Have you ever had the chance to make a small difference in helping change someone’s life for the better? Nothing brings greater joy. Since 1990 the Children’s Defense Fund (CDF)’s Beat the Odds® program has honored over 600 outstanding high school students who have overcome huge hardships in their lives, demonstrated academic excellence, and given back to their communities. Their grit and resilience are overwhelming and remind me that none of us have a right to give up on any child or youth. CDF holds awards events for these amazing students where they receive college scholarships and leadership development opportunities, sending a clear signal that someone cares and understands what it takes to stay in school and do well while coping with a lot of adversity. I recently received this beautiful letter from one of our extraordinary Beat the Odds alumna that lifted my spirits in these difficult national times:
Dear Mrs. Edelman,
I just wanted to thank you for all that you do through CDF and for the Beat the Odds scholarship that undoubtedly changed the course of my life. Battling through my difficult childhood, poverty, sexual abuse and the self-esteem issues and eating disorder that resulted from it was so difficult. I questioned whether I was meant to do anything but what I saw in my immediate family that was riddled with drug addiction and brokenness. Then I received the BTO scholarship in 2003 and was awarded a full scholarship to the University of Houston because of it. It was my new boat for this wide sea…I for once felt I could make it.
Then the brutal murder of my sister happened in 2007, leaving me with 2 children to care for, a broken and depressed heart and holes in my new boat. It was thoughts of you and that chance you gave me through BTO that made me not give up. I am so eternally grateful to CDF and BTO and I couldn’t quit and let you all down. You believed I was worth it, I was strong enough and I could do it…So I did! I now have a B.S. in Chemistry, a Doctor of Dental Surgery (DDS), a M.S. in health professions education and now a PhD in oral biology. I have finally completed my educational journey that started back in 2003 after receiving the BTO award, a journey that would not have happened without CDF. I practice dentistry at Community Dental Clinics of DFW and have devoted my life’s work to providing care to underserved communities and populations. I am an assistant professor and I conduct research investigating the gender differences in orofacial pain disorders at Texas A&M University College of Dentistry. I also mentor under-represented minority students and at risk students.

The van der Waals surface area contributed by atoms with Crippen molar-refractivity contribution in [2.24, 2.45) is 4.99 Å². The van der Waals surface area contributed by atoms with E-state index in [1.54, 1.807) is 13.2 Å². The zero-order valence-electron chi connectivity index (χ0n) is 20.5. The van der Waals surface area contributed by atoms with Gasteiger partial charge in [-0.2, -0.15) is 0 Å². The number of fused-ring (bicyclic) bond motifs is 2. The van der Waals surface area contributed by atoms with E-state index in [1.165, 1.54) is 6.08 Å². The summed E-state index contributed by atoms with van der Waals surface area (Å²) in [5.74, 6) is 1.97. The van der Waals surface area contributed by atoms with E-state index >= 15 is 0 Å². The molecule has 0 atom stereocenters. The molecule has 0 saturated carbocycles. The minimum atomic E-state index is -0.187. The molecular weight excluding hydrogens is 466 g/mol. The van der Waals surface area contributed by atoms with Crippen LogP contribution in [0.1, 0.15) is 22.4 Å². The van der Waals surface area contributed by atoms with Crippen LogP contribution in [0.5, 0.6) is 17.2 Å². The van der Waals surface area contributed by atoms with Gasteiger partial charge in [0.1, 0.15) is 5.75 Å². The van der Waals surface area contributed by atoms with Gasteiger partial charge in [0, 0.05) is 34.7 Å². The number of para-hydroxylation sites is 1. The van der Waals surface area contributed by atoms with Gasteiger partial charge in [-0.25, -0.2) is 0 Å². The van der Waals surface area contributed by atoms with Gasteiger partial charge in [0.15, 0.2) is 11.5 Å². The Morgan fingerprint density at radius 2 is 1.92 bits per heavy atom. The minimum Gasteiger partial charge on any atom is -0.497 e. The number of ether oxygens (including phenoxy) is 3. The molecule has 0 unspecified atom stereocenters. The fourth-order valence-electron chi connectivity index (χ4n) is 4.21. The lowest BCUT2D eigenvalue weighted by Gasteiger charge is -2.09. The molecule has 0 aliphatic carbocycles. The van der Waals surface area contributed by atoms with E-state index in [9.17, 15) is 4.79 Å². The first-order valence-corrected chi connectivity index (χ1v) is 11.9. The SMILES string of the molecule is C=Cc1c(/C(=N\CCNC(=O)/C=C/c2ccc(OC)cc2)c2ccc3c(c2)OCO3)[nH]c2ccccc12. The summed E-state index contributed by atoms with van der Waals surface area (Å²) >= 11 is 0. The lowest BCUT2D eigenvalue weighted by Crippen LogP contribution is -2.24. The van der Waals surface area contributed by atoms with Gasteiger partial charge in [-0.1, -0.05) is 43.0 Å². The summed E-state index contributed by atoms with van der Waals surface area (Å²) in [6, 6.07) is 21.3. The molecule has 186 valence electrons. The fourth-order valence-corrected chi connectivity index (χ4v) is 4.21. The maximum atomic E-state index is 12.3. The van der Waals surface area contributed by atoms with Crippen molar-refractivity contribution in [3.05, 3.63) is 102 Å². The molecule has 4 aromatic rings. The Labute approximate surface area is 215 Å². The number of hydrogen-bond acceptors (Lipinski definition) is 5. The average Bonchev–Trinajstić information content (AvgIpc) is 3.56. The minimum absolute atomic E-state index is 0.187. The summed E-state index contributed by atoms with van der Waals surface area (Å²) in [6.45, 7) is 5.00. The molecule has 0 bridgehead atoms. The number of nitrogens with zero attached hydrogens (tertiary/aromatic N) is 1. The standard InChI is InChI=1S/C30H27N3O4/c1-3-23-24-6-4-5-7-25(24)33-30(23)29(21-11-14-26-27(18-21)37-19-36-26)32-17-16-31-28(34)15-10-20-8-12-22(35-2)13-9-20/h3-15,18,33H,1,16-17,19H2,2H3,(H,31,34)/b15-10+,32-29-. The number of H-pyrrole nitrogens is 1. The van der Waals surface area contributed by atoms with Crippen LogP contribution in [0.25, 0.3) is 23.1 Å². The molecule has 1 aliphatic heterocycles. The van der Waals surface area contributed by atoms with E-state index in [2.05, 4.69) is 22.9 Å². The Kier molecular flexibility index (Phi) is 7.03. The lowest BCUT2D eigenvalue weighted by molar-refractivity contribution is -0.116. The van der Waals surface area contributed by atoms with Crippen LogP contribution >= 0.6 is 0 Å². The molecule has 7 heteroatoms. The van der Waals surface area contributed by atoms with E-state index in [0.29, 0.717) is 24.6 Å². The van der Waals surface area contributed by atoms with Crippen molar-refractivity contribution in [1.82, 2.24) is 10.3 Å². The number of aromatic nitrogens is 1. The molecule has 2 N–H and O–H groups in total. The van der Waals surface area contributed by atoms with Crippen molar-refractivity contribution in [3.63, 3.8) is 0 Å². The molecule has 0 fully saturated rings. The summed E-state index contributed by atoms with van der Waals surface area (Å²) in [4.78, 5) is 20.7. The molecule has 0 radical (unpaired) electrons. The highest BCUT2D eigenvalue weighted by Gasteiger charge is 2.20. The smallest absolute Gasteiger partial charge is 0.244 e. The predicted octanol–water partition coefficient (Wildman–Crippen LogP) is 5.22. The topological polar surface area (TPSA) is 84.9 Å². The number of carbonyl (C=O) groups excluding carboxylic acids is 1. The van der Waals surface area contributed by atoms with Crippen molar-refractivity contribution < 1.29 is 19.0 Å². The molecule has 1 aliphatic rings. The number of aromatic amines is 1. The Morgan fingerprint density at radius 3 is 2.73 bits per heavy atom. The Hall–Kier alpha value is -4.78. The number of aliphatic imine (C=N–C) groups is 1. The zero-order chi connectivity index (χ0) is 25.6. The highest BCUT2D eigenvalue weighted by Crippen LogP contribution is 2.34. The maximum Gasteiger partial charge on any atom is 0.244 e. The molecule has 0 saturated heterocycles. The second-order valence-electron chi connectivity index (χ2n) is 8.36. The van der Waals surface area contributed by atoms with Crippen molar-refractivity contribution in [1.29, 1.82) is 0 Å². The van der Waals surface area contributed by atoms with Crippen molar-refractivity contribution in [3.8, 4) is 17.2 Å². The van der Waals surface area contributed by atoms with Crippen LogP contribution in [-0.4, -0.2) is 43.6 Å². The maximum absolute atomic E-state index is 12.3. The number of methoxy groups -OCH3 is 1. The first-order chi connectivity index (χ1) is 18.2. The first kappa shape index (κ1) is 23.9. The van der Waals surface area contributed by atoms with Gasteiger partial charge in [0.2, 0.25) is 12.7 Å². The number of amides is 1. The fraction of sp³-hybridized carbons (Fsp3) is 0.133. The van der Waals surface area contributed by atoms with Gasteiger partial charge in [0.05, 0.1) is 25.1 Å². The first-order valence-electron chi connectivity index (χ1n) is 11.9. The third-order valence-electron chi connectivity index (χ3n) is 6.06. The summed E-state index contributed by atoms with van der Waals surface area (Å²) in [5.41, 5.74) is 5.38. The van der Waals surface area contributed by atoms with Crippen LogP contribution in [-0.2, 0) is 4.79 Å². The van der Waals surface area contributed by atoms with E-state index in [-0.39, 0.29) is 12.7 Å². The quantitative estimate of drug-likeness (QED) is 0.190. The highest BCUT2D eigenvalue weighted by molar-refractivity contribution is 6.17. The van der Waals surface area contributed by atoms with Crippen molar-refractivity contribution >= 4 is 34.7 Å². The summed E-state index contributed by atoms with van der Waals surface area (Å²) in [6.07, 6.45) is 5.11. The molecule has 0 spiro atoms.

This past year, I received the Robert Wood Johnson Harold Amos Medical Faculty Development program grant that will funnel me into a tenure-track at the dental school so that I can continue a career of service and mentorship. So while I may not have the lucrative earnings of a private practice career in dentistry, my day to day work is spiritually and emotionally rewarding. I really wanted you to know that I am paying it forward and closer to one day sponsoring my own BTO scholar and will forever be involved with CDF and BTO in whatever capacity I am needed. I cannot express my thanks and appreciation in words for the work that you do! Thank you from the bottom of my heart for believing in me.
Crystal Johnson Stinson
BTO Alum 2003
I am so proud of Dr. Crystal Johnson Stinson and her grace and strength in continuing to overcome all of life’s tragedies and challenges with a determination to succeed and give back to others along the way. I am also so grateful to her for letting me share her letter and her example of the profound difference that simply telling a young person you believe in her can make.
Dr. Stinson said when she won a Beat the Odds award she felt as if she’d been given a new boat to help her across the wide sea. She was describing CDF’s trademarked logo, which was drawn by a young child many years ago and shows a tiny boat on a vast sea next to a handwritten version of the old fisherman’s prayer: “Dear Lord, be good to me. The sea is so wide and my boat is so small.” So many of our children today are being tossed all about in the rough and uncertain sea of life without any help. For all of the young people we’ve celebrated for beating the odds who’ve gone on to graduate from college and become professors, dentists, teachers, doctors, or lawyers, how many others never receive the message that someone sees and believes in them? How many Dr. Stinsons have we lost along the way? Sometimes it just takes one caring adult to be that lifeline a child needs.
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